“I was kind of shocked by how times people would say, ‘I would feel naked if I don’t have my phone with me,'” Yildirim says. He and Ana-Paula Correia, an associate professor in ISU’s School of Education, recent had their student published in the journal Computers in Human Behavior. Correia is now interested in finding out if certain people are more prone to nomophobia — the fear of “no more phone.”

“We also want to look at other psychological traits and specifically at the role of gender and age and how they relate to nomophobia and that fear of being apart from your smartphone,” Correia says. The researchers have identified four dimensions of nomophobia.

Study participants were asked to respond to the following statements on a scale of 1 (strongly disagree) to 7 (strongly agree):

I would feel uncomfortable without constant access to information through my smartphone.
I would be annoyed if I could not look information up on my smartphone when I wanted to do so.
Being unable to get the news (e.g., happenings, weather, etc.) on my smartphone would make me nervous.
I would be annoyed if I could not use my smartphone and/or its capabilities when I wanted to do so.
Running out of battery in my smartphone would scare me.
If I were to run out of credits or hit my monthly data limit, I would panic.
If I did not have a data signal or could not connect to Wi-Fi, then I would constantly check to see if I had a signal or could find a Wi-Fi network.
If I could not use my smartphone, I would be afraid of getting stranded somewhere.
If I could not check my smartphone for a while, I would feel a desire to check it.
If I did not have my smartphone with me:
I would feel anxious because I could not instantly communicate with my family and/or friends.
I would be worried because my family and/or friends could not reach me.
I would feel nervous because I would not be able to receive text messages and calls.
I would be anxious because I could not keep in touch with my family and/or friends.
I would be nervous because I could not know if someone had tried to get a hold of me.
I would feel anxious because my constant connection to my family and friends would be broken.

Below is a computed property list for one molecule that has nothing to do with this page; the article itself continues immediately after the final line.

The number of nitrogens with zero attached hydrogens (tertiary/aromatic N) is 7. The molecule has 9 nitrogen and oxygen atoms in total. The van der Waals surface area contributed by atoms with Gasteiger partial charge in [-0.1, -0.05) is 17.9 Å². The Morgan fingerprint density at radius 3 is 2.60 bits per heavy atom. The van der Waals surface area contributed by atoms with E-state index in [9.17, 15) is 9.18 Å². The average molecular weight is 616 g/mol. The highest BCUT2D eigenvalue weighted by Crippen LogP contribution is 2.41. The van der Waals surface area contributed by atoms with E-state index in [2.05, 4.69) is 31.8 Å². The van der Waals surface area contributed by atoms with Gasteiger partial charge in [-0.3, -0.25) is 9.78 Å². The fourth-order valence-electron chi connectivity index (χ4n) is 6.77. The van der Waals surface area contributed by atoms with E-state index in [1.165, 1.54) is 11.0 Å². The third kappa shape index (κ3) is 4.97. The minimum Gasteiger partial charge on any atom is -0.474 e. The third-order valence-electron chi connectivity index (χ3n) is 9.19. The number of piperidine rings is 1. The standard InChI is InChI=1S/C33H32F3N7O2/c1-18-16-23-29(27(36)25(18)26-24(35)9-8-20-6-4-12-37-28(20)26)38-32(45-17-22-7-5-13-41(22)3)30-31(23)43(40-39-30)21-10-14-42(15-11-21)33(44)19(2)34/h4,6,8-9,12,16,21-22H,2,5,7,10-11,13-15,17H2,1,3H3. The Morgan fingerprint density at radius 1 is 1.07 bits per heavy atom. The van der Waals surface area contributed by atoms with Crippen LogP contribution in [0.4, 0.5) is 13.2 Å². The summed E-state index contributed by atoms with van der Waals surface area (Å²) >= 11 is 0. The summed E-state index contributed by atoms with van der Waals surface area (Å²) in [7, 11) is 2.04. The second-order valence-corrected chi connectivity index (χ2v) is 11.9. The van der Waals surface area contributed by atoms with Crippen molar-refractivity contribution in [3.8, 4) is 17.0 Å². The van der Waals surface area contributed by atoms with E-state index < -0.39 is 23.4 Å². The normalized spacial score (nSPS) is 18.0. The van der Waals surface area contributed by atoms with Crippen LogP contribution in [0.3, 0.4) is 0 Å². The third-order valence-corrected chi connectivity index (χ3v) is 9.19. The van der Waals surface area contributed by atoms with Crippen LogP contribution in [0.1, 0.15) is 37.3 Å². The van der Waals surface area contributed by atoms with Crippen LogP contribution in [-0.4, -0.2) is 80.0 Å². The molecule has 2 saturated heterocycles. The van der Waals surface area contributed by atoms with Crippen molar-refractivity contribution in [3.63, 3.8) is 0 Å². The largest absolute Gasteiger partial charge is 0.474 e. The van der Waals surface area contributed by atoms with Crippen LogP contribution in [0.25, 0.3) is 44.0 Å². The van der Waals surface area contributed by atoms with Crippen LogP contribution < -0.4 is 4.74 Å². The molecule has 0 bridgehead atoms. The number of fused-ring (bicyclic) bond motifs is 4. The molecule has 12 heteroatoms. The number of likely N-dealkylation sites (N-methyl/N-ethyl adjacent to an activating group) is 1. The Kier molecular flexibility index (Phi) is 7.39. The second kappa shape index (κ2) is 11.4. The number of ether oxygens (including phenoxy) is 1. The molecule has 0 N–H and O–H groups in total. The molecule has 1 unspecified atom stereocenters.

I would be nervous because I would be disconnected from my online identity.
I would be uncomfortable because I could not stay up-to-date with social media and online networks.
I would feel awkward because I could not check my notifications for updates from my connections and online networks.
I would feel anxious because I could not check my email messages.
I would feel weird because I would not know what to do.

Total scores were calculated by adding the responses to each item. The higher scores corresponded to greater nomophobia severity.

Arrest made in ISU sexual assault case

Ryan Scott Evans (Story County Jail)

Ryan Scott Evans (Story County Jail)

Iowa State University Police have made an arrest in a sexual assault case. ISU deputy police Chief Aaron DeLashmutt says the investigation was launched two-and-a-half weeks ago when officers were sent to an apartment building leased by the university.

“At approximately 1 p.m. on August 11, ISU Police received a 911 call reporting a sexual assault,” DeLashmutt said. Officers later executed a search warrant at the apartment and collected evidence.

On Friday, the investigation led to the arrest of 26-year-old Ryan Scott Evans of Huxley. He’s charged with three counts of third degree sexual abuse, a class C felony. Evans was booked in the Story County Jail.

Extra officers patrolling I-80, I-35 this weekend

State-Patrol-car-backLaw enforcement officers in 16 states are paying extra attention to Interstates 80 and 35 this weekend. Iowa State Patrol Sergeant Nate Ludwig says the “Border-to-Border Traffic Safety Challenge” runs today through Sunday.

“There will be a significant presence of law enforcement because the idea is to have us out there to get people to slow down and make sure people are wearing safety belts,” Ludwig said. Interstate 80 stretches over 2,900 miles between New Jersey and California, while Interstate 35 covers nearly 1,700 miles between Minnesota and Texas. The two interstates intersect in Des Moines.

“August, over the last five years, has been the deadliest month on Interstate 80 and it’s one of the deadliest for I-35 as well,” Ludwig said. “That’s why this initiative was brought about. The challenge is to reduce fatalities on the interstates over the next three days.” So far this year in Iowa, 203 people have died in traffic crashes. That compares to 193 at this same time last year.

“We’ve had a few fatality accidents that have (killed) multiple people in single vehicles,” Ludwig said. “But, as a whole, I think we’re down 15-percent from the high of the last five years.” The I-80/I-35 Border-to-Border Traffic Safety Challenge coincides with the National Drive Sober or Get Pulled Over campaign.


Insurance commissioner approves rate increases for 3 companies

Nick Gerhart

Nick Gerhart

Three health insurance companies have received the green light to increase rates affecting thousands of Iowans. Wellmark Blue Cross and Blue Shield, Coventry Health Care and Gundersen Health Insurance requested the premium rate increases due to rising health care costs.

On Wednesday, Iowa Insurance Division Commissioner Nick Gerhart approved rate increases of 17.6 to 28.7 percent on average for different insurance plans operated by Wellmark. Around 137,000 Wellmark policyholders are impacted. Coventry is the largest carrier in the state selling insurance policies that qualify for Affordable Care Act subsidies.

Coventry rates on January 1st will rise 19.8 percent, affecting up to 47,000 policyholders. Around 60 policyholders will see a 9.4 percent rate increase approved for Gundersen plans.